A woman sitting near us was watching as Scout happily pounced on the bubbles and then stared intently into my eyes as he waited for the next wave of the bubble wand. Chasing soap bubbles is one of Scout’s favorite things to do in life. (In fact, I just typed the word and he must have read it, because he popped up from his nap and he’s staring at me, waiting to see if we’re headed outside.) Continue reading

My dog eats a live bird (musings on animals doing what animals do)

(This originally appeared on my blog at Patheos.com in May 2016.)

Photo by Pixabay

Photo by Pixabay

My dog Bailey was just outside, just hanging out in the grass, enjoying the evening air. She’d been outside maybe ten minutes when I went out to bring her in and saw that she had something pinned to the ground…it was a bird. I called to her, she moved towards me, and the bird jumped away. Bailey went after the bird, pinned it, and let it go. It hopped, she pinned it again. When it flew up about a foot, Bailey leaped up and caught it midair.

And the race was on. I told her to drop the bird, trying not to freak out. The bird was alive, squeaking and flapping its wings. I threw Bailey’s favorite ball in the hope I could distract her long enough to throw the leash on her and get her away, but all she did was run around with the bird, periodically dropping it to yank out feathers and then grabbing it again and taking off, bird bones crunching audibly as she chewed on the run.

My god, the poor bird! I tried to chase Bailey (bad idea). She’d drop the bird, I’d call cheerily and throw the ball again, and she’d start running. I used every attention-getting trick she’d trained with, to no avail, the bird getting smaller and smaller and me getting more and more panicked as the seconds ticked by. Could the bird even be saved now? There was no blood, just feathers flying. Maybe there was still a chance.

Eventually I ran into the house, reached into the fridge, grabbed a handful of mashed potatoes, and ran outside to throw them to the dog. She came running gleefully, but only because she’d already eaten the bird.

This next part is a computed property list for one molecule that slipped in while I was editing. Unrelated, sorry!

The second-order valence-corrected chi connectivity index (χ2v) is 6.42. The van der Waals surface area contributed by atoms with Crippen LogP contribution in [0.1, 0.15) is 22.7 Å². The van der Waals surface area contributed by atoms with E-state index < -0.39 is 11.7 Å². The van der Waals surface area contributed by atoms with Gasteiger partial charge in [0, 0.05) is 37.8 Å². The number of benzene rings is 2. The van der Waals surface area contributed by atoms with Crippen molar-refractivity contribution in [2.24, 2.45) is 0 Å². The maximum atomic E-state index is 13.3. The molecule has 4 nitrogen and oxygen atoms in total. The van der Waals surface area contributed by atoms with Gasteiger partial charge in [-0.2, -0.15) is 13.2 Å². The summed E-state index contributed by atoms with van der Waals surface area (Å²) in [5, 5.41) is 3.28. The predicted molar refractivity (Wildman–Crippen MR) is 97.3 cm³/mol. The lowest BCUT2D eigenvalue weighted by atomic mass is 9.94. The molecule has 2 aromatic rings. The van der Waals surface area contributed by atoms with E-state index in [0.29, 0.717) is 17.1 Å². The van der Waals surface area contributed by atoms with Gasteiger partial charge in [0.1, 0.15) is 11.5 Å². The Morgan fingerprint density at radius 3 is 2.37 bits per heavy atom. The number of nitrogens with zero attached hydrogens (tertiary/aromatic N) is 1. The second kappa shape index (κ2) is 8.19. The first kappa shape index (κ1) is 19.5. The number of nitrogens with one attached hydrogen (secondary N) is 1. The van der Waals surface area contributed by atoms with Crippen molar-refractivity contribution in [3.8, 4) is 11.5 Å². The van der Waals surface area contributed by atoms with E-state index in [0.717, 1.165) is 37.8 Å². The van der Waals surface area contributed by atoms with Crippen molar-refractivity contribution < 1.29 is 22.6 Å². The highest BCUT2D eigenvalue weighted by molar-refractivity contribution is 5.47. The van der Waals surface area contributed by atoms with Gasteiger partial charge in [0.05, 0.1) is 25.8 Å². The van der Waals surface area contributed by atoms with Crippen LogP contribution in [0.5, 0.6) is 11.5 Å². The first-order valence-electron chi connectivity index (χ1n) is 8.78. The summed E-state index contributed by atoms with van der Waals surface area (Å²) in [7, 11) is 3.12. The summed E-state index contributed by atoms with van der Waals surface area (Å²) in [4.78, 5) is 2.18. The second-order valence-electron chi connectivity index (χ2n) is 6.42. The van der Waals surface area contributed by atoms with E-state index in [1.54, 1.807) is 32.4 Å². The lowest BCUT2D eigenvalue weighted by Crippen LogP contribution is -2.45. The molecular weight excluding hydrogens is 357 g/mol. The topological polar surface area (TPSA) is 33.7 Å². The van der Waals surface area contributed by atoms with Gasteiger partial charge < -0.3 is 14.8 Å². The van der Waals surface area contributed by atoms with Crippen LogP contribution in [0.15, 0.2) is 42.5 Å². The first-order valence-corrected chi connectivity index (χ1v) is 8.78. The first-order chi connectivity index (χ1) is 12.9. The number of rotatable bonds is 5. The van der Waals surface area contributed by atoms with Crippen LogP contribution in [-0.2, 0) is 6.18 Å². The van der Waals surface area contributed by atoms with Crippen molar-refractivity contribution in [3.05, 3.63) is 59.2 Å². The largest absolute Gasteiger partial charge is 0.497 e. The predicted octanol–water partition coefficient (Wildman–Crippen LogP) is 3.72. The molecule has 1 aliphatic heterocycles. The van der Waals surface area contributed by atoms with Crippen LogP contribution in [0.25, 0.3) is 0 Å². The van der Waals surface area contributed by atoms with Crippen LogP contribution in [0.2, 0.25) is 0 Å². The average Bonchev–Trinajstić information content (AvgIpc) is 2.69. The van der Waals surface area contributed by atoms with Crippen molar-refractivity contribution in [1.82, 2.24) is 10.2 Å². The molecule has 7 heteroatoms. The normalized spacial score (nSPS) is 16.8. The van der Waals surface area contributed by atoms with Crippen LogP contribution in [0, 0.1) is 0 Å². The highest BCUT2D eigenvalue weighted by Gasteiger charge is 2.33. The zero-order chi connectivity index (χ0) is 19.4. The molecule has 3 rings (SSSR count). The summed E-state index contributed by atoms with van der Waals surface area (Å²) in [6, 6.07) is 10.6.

THE WHOLE BIRD. The head, the beak, the feet, and most of the feathers. I’d love to tell you what kind of bird it was, but the only thing she didn’t eat were a few feathers and the entrails, which oddly enough were left intact in the grass.

The entire scenario, from the moment I spotted her with the live bird until the time she finally came to me? Maybe two minutes, max. Probably considerably less, although it felt like an eternity.

I called the vet. We’ve just finished more than three weeks of dogs with stomach viruses and diarrhea and antibiotics, and I have no idea what’s going to happen to all of that bird that Bailey just ingested. The vet receptionist told me that dogs usually digest that kind of stuff really well, implying that this was a common thing, dogs eating entire birds. When I asked about the head, the beak, the feet, she simply said, “Yes.” When I pressed her – my dog ate a whole bird – she offered to have the vet call me to reassure me everything would be fine.

Will it be fine? To say that I’m traumatized is an understatement. I watched a bird go from hopping and flapping one minute to feathers and entrails the next, its life taken before my eyes by the animal that I cherish. There wasn’t even any blood; just feathers and that little string of bird guts. My dog did that.

I’m horrified that Bailey didn’t listen to me. She knows these commands cold and I tempted her with her favorite things. She should have listened to me. Then again, I had nothing to offer that could match a live bird. In her mouth.

Of course, I shouldn’t be surprised. A few summers ago, she and Bandit made quick work of the three tiny baby bunnies that had been living in the back yard, bunnies who made the bad choice of hopping around right under the dogs’ noses and flaunting their frailty. It took me weeks to get over the fact that my dogs killed bunnies.

Of course, I understand that this is real life, it’s nature, it’s animals doing what animals do. We have a hawk that often visits our yard; I’ve come outside to find more than one headless sparrow who couldn’t escape the clutches of a bigger, stronger predator.